A writer using Hitler/Nazi metaphors is like a fashion designer wearing a light-blue-collared shirt and khakis – you know, the old uniform for every Blockbuster employee. No I am not saying Blockbuster employees resembled Nazis (they didn’t). I am saying that a writer using Nazi comparisons is making the least creative choice possible.

A writer using Hitler/Nazi metaphors is like a zookeeper showing off a yellow Labrador. I mean, there’s nothing wrong with an adorable yellow lab, but you sort of expect that a zookeeper can open our eyes to something that would change our point of view.

A writer using Hitler/Nazi metaphors is like a barista making a peppermint mocha for themselves to drink. I mean, sure, but couldn’t they do just a little better?

A writer using Hitler/Nazi metaphors is like a male Fortune 500 Chief Executive Officer asking his attractive twenty-something administrative assistant if she’d like to get a little drink after work today. Really? I mean, you have heard the word cliché before, right?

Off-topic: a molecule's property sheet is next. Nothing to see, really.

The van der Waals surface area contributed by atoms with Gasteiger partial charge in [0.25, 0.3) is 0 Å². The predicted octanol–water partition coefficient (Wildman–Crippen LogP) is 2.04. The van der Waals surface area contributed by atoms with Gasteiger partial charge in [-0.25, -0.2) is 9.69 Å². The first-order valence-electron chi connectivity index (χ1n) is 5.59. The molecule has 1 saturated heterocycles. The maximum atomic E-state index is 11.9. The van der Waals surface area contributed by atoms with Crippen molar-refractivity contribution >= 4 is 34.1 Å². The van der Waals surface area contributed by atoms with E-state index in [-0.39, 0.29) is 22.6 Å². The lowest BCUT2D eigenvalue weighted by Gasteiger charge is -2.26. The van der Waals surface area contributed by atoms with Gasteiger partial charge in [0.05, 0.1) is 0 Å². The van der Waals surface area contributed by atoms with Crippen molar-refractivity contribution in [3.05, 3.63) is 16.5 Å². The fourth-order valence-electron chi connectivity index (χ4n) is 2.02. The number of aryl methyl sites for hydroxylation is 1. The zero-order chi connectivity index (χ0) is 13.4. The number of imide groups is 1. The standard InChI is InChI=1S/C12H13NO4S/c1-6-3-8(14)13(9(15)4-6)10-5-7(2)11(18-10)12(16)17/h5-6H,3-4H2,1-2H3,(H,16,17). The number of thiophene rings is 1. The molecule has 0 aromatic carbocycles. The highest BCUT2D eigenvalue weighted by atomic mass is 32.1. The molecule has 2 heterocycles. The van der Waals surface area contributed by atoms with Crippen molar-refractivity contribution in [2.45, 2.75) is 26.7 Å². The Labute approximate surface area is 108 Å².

A writer using Hitler/Nazi metaphors is like a tech specialist telling you to solve your computer’s problem by turning it off and back on again. Perhaps it’s a bit like his/her supervisor, a tech guru, unveiling a PowerPoint presentation with no “effect” slides, no embedded media. Really? You know, there’s a reason Steve Jobs hated PowerPoint, and he’s hating your presentation from the grave.

A writer using Hitler/Nazi metaphors is like a horticulturalist giving you a beautiful Christmas gift of…a fern. Okay, ferns are fine. I mean, they’re all right. You just sort of thought that someone who grows plants for a living might have more of an imagination.

Just stop it already. Give it up. Free yourself from Nazi comparisons, and notice how much more sense you’re already making.